Hillary Clinton hinted at a possible landslide in the 8 November election, exhorting several thousand supporters at a San Francisco fundraiser on Thursday to help her “have the kind of victory we need” to serve as a “rebuke” to Donald Trump.
On a day when Trump went on the attack – calling women who have accused him of inappropriate touching and kissing “horrible, horrible liars” – an increasingly confident Clinton encouraged her backers to double down on their efforts during the final weeks of the fractious 2016 campaign.
“Everything we care about is at risk,” she said. “If you can help me to have the kind of victory we need, that stands as a rebuke of all the bigotry and bullying we’ve seen, then together, together we will build the future that all of us, particularly the children of our country, deserve to have.”
Just one day earlier, the floodgates began to open up on Trump, as women accused him of putting his hands up a woman’s skirt on an airplane, shoving his tongue down a reporter’s throat at his Mar-a-Lago property in Florida, bursting into beauty pageant dressing rooms and ogling the semi-clad contestants.
Not one but two incidents from 1992 surfaced in which the Republican standard bearer – then 46 – told young girls that he would be dating them in the not-too-distant future.
During the San Francisco fundraiser, Clinton rued that “the disturbing stories just keep coming”.
“The whole world has heard Trump brag about how he mistreats women,” Clinton said. “But it’s more than just the way he degrades women, as horrible as that is. He has attacked immigrants, African Americans, Latinos, people with disabilities, POWs, Muslims and our military, which he’s called a disaster.
“There’s hardly any part of America that he has not targeted,” she continued. “Now, it makes you want to turn off the news. It makes you want to unplug the internet. Or just look at cat gifs. Believe me, I get it. In the last few weeks, I’ve watched a lot of cats do a lot of weird and interesting things.”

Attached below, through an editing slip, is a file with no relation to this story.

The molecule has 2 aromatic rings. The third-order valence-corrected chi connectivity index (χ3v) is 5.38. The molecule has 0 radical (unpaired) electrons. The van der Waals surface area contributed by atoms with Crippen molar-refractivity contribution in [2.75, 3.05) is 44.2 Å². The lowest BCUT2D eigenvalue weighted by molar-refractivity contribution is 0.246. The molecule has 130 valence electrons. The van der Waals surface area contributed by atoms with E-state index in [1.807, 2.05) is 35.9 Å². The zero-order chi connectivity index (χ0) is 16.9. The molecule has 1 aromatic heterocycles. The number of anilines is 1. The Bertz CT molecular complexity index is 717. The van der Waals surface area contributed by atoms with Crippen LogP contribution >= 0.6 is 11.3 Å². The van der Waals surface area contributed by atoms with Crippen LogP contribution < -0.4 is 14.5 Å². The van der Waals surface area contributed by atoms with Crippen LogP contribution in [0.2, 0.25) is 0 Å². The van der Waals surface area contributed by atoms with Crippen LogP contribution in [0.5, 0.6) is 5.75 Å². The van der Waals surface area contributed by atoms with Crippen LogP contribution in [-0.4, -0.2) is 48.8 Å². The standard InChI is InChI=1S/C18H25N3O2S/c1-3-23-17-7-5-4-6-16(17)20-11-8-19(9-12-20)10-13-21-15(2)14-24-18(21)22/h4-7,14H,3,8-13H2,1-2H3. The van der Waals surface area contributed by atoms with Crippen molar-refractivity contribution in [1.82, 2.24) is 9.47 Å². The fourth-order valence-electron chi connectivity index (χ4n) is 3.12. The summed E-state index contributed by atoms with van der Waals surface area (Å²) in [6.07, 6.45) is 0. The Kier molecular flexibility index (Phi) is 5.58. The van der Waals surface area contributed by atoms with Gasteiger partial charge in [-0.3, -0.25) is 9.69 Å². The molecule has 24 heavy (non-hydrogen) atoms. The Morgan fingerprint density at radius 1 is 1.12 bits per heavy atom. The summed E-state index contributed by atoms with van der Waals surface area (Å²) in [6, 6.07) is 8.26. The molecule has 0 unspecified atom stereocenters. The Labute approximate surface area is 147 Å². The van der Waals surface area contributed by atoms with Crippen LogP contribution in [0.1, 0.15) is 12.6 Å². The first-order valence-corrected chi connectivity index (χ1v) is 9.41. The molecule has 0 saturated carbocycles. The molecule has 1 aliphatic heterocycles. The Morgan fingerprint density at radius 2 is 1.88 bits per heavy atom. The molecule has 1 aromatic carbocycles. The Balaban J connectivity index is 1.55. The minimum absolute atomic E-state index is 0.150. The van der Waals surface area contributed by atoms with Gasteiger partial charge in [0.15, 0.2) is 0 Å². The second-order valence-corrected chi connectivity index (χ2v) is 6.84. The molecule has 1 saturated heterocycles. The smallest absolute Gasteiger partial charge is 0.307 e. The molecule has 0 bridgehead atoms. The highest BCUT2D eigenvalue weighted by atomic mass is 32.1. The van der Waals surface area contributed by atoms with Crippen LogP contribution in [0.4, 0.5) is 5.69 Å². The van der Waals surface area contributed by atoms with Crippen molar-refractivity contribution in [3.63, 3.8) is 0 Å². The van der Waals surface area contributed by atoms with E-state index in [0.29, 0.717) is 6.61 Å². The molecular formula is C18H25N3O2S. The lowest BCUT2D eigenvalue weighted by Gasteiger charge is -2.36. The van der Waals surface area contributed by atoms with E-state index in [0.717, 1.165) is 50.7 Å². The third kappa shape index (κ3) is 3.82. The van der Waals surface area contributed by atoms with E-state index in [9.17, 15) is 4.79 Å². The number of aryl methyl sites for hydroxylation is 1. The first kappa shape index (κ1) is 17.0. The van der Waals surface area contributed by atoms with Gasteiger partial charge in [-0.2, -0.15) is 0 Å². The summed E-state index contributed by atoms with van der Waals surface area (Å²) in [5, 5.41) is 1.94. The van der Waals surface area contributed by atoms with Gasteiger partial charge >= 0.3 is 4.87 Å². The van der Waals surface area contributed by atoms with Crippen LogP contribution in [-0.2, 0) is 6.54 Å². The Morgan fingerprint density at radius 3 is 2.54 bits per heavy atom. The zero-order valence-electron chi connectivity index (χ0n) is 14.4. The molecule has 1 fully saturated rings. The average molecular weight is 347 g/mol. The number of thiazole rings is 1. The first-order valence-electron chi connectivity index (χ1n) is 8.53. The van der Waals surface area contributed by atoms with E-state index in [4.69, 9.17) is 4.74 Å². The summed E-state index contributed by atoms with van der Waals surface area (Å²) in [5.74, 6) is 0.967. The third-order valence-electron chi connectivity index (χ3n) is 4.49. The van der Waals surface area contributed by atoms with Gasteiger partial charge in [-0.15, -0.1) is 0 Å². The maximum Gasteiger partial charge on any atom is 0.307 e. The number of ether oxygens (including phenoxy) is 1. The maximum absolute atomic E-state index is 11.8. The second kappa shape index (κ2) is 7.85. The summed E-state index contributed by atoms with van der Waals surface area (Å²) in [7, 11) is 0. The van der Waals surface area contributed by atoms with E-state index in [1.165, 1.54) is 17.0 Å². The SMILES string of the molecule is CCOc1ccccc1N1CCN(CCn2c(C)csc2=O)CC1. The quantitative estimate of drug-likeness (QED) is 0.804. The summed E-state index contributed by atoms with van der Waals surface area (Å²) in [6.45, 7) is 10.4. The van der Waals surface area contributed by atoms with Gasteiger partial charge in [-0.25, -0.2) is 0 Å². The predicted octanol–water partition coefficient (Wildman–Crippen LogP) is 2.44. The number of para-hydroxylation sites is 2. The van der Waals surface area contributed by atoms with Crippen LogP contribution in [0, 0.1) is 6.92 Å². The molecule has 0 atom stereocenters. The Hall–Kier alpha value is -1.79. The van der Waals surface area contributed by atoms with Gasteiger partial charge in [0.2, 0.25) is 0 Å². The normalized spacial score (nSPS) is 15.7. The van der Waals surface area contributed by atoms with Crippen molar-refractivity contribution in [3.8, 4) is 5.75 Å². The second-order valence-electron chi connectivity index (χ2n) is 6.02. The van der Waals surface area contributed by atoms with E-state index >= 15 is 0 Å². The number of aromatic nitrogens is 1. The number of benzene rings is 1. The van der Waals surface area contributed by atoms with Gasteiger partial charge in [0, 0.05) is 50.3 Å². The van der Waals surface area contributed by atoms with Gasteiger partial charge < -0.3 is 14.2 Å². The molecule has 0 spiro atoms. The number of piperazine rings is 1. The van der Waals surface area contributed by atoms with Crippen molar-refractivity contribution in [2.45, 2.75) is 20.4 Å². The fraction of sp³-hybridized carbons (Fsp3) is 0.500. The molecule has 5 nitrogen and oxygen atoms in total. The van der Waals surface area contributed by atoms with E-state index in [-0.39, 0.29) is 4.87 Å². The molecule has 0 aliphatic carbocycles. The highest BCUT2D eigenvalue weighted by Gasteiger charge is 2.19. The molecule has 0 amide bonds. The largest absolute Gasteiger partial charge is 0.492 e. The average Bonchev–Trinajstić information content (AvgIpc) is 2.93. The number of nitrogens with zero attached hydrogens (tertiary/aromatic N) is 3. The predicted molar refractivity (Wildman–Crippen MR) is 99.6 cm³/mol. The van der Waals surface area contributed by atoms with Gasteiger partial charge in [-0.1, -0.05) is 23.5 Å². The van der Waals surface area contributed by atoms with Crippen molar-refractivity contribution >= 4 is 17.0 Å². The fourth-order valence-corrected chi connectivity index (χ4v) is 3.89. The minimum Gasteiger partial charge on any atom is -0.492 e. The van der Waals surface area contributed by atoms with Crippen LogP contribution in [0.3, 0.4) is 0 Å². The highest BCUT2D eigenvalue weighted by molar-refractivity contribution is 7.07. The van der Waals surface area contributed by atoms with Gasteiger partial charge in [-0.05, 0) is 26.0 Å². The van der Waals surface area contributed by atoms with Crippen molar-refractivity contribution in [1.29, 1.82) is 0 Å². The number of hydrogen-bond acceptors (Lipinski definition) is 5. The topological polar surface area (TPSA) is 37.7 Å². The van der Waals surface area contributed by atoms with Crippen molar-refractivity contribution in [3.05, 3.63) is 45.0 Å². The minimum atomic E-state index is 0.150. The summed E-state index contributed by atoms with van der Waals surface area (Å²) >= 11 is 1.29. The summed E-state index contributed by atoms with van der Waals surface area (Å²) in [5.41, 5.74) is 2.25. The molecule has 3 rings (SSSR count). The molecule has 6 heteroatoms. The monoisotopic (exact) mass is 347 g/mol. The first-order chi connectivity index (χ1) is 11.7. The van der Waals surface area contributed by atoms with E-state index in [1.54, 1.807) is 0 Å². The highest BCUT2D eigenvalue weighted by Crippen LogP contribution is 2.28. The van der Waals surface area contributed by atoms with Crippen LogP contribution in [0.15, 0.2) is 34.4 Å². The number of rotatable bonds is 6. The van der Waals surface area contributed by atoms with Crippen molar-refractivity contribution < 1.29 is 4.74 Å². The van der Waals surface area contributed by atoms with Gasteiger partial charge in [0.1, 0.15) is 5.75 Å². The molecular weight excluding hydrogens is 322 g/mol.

Clinton’s poll numbers have improved since the recent scandals broke. RealClear Politics’ running average of national surveys has Clinton ahead by 6.7 points in a two-way race.
Still, in the next 26 days, she said, “We’ve got a job to do.”
Her Republican challenger batted away accusations on Wednesday and Thursday, threatened to sue the New York Times and blamed negative stories on a conspiracy between Clinton and the media. Clinton, in contrast, talked about job growth and healing the nation at rallies in Nevada and Colorado and smaller events in San Francisco.
In Pueblo, Colorado, on Wednesday, she commiserated with a protester who tried to shout her down: “Gotta feel a little sorry for them. They’ve had a bad couple of weeks.”
But she also talked during this west coast swing about how hard it has been to focus on important policy matters when running against a candidate like Trump – a man who has polarized the nation and his own party for months and fought against allegations of sexual impropriety for the past week.
“As negative as this campaign has become, because of the person who achieved the nomination on the other side, you cannot talk about what we should do to make sure that every child has preschool education,” Clinton said Thursday afternoon.
“We haven’t had a chance to talk about how we’re going to fix what doesn’t work with the Affordable Care Act,” she continued. “We haven’t gotten a chance to talk about how we’re going to defend women’s rights and Planned Parenthood, gay rights … voter rights … disability rights … workers’ rights … And we haven’t had much of a chance to talk about how I intend to take on the gun lobby.”
Throughout the day Thursday, she lauded her volunteers and talked up her ground operation, the critical network of phone banks, neighborhood organizers and get-out-the-vote efforts. That detailed organization is a Clinton hallmark but sorely lacking in the Trump campaign.
And she contrasted Trump’s “scorched-earth attacks” with the soaring speech Michelle Obama gave on her behalf on Thursday. “If you haven’t seen it,” Clinton said, “you need to see her speech in New Hampshire.”
In fact, Obama’s oratory was a Clinton campaign highlight Thursday, a much-shared, widely tweeted and overwhelmingly celebrated defense of girls’ and women’s rights not to be demeaned or assaulted by anyone, not a construction worker on the street or the man who would be president.
“I can’t believe that I’m saying that a candidate for president of the United States has bragged about sexually assaulting women,” Obama said, her voice shaking with emotion. “And I have to tell you that I can’t stop thinking about this. It has shaken me to my core.”